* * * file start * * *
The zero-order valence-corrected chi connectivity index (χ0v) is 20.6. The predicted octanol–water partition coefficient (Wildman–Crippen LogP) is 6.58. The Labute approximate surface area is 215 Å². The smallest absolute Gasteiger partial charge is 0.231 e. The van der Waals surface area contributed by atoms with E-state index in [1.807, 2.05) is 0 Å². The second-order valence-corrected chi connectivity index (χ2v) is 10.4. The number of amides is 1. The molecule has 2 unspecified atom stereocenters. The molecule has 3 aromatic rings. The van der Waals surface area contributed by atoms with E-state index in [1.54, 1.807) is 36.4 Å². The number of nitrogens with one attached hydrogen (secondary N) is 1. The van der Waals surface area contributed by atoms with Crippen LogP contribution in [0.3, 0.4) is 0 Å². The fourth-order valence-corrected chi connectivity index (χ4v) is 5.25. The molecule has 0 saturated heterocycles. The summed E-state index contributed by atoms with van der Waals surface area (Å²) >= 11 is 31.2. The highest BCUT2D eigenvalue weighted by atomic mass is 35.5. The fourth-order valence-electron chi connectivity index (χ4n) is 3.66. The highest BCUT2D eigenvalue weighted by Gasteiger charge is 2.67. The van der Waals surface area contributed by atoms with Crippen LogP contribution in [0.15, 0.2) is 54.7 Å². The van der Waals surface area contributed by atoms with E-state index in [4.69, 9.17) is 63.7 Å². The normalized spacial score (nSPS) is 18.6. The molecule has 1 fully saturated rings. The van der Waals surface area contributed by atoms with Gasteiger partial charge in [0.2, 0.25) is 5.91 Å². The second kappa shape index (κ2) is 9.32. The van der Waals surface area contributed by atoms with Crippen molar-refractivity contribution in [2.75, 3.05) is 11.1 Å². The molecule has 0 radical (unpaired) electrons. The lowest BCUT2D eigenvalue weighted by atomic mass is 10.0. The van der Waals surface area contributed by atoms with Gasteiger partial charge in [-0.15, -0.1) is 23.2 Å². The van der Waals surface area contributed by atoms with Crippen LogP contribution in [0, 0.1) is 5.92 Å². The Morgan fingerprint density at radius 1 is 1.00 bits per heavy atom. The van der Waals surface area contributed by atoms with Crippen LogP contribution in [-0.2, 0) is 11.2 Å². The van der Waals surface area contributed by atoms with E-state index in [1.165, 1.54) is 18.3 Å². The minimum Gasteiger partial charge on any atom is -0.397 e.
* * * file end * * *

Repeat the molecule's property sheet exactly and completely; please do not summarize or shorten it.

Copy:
The zero-order valence-corrected chi connectivity index (χ0v) is 20.6. The predicted octanol–water partition coefficient (Wildman–Crippen LogP) is 6.58. The Labute approximate surface area is 215 Å². The smallest absolute Gasteiger partial charge is 0.231 e. The van der Waals surface area contributed by atoms with E-state index in [1.807, 2.05) is 0 Å². The second-order valence-corrected chi connectivity index (χ2v) is 10.4. The number of amides is 1. The molecule has 2 unspecified atom stereocenters. The molecule has 3 aromatic rings. The van der Waals surface area contributed by atoms with E-state index in [1.54, 1.807) is 36.4 Å². The number of nitrogens with one attached hydrogen (secondary N) is 1. The van der Waals surface area contributed by atoms with Crippen LogP contribution in [0.3, 0.4) is 0 Å². The fourth-order valence-corrected chi connectivity index (χ4v) is 5.25. The molecule has 0 saturated heterocycles. The summed E-state index contributed by atoms with van der Waals surface area (Å²) >= 11 is 31.2. The highest BCUT2D eigenvalue weighted by atomic mass is 35.5. The fourth-order valence-electron chi connectivity index (χ4n) is 3.66. The highest BCUT2D eigenvalue weighted by Gasteiger charge is 2.67. The van der Waals surface area contributed by atoms with Crippen LogP contribution in [0.15, 0.2) is 54.7 Å². The van der Waals surface area contributed by atoms with E-state index in [4.69, 9.17) is 63.7 Å². The normalized spacial score (nSPS) is 18.6. The molecule has 1 fully saturated rings. The van der Waals surface area contributed by atoms with Gasteiger partial charge in [0.2, 0.25) is 5.91 Å². The second kappa shape index (κ2) is 9.32. The van der Waals surface area contributed by atoms with Crippen molar-refractivity contribution in [2.75, 3.05) is 11.1 Å². The molecule has 0 radical (unpaired) electrons. The lowest BCUT2D eigenvalue weighted by atomic mass is 10.0. The van der Waals surface area contributed by atoms with Gasteiger partial charge in [-0.15, -0.1) is 23.2 Å². The van der Waals surface area contributed by atoms with Crippen LogP contribution in [0, 0.1) is 5.92 Å². The Morgan fingerprint density at radius 1 is 1.00 bits per heavy atom. The van der Waals surface area contributed by atoms with Crippen LogP contribution in [-0.2, 0) is 11.2 Å². The van der Waals surface area contributed by atoms with E-state index in [1.165, 1.54) is 18.3 Å². The minimum Gasteiger partial charge on any atom is -0.397 e.